The rapid shift to distributed working models raises the stakes as far as enterprise security and data governance is concerned. Until now, most MSPs have focused on the tools side of the security conversation. However, the realities of the post-coronavirus world of work have created a major opportunity for MSPs to differentiate themselves by helping customers to establish the education and policies they will need to maintain compliant and secure operations.

To continue in the role as a trusted advisor to their clients, MSPs must become more well-versed in cybersecurity—particularly now the secure perimeter is dissolving, and threat actors are increasing their activities.

Cybersecurity is not just about technology alone – it also encompasses people and best practice processes. As customers transition more and more of their people to working remotely on a more permanent footing, improving their security posture is quickly rising up the agenda of priorities. More endpoints equates to more potential vulnerabilities and risks that will need to be mitigated.

To help customers transcend these security challenges, MSPs will need to adopt a holistic solution approach. One that includes informing customers of the potential risks they will need to address as well as advising them of the practices they must establish to stay secure, protect their data, and keep their employees safe from threat actors.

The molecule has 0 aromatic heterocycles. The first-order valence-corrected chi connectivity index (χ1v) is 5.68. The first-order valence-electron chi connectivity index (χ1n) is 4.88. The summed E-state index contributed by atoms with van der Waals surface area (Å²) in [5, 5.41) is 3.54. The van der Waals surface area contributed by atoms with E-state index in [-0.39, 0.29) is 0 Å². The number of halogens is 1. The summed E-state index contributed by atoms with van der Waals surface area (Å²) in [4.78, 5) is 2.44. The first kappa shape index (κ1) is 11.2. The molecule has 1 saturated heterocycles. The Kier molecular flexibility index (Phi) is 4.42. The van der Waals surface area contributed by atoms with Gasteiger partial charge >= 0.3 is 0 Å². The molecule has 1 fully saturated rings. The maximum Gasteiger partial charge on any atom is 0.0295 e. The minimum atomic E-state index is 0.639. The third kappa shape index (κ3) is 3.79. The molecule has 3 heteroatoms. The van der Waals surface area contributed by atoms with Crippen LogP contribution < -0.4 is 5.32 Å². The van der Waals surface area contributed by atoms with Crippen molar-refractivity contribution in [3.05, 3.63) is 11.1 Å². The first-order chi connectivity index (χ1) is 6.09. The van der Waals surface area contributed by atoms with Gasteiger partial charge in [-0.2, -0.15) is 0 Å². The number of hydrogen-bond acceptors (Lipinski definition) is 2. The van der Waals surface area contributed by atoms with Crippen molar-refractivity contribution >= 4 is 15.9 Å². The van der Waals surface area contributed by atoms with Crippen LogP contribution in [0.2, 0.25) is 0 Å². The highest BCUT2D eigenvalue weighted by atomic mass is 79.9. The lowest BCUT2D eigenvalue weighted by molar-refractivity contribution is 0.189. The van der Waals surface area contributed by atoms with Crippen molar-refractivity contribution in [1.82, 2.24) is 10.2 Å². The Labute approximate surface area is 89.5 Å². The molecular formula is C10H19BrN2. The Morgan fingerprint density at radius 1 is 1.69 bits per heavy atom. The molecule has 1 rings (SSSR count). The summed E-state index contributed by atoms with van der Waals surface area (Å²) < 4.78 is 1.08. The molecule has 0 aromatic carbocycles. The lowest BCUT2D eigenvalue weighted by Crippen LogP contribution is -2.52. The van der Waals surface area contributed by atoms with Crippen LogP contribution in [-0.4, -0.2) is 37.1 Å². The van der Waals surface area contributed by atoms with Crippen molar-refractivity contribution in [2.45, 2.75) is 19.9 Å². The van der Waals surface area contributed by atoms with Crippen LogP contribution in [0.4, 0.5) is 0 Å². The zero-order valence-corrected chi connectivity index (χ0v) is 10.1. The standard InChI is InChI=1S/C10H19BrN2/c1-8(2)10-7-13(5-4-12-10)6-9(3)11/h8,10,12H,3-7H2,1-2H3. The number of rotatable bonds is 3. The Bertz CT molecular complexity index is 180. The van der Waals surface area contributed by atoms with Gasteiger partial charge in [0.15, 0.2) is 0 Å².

3. Managing cash flow

Few could have predicted the speed or scale of the recent public health crisis and its resultant impact on global markets. For MSPs, the pressure will be on to preserve cash and gain full visibility of the company’s day-to-day financial position. To avoid structural failure, MSPs will need to determine cash flow burn-rates, shed operational expenses, and make it easy to get paid.

Leveraging automation to optimise financial processes will go a long way to delivering an accurate real-time snap-shot of current finances. As will streamlining customer billing processes to ensure that nothing falls through the cracks. Similarly, incentivising customers to sign up to automatic payment plans will help reduce accounts receivable delays.

Armed with all this information, MSPs will be able to calmly re-focus available resources on converting new revenue streams and identifying where the longer term opportunities lie. As part of this process, it will be important to initiate tools that make it easy to accurately measure resource utilisation and optimise service delivery and sales processes.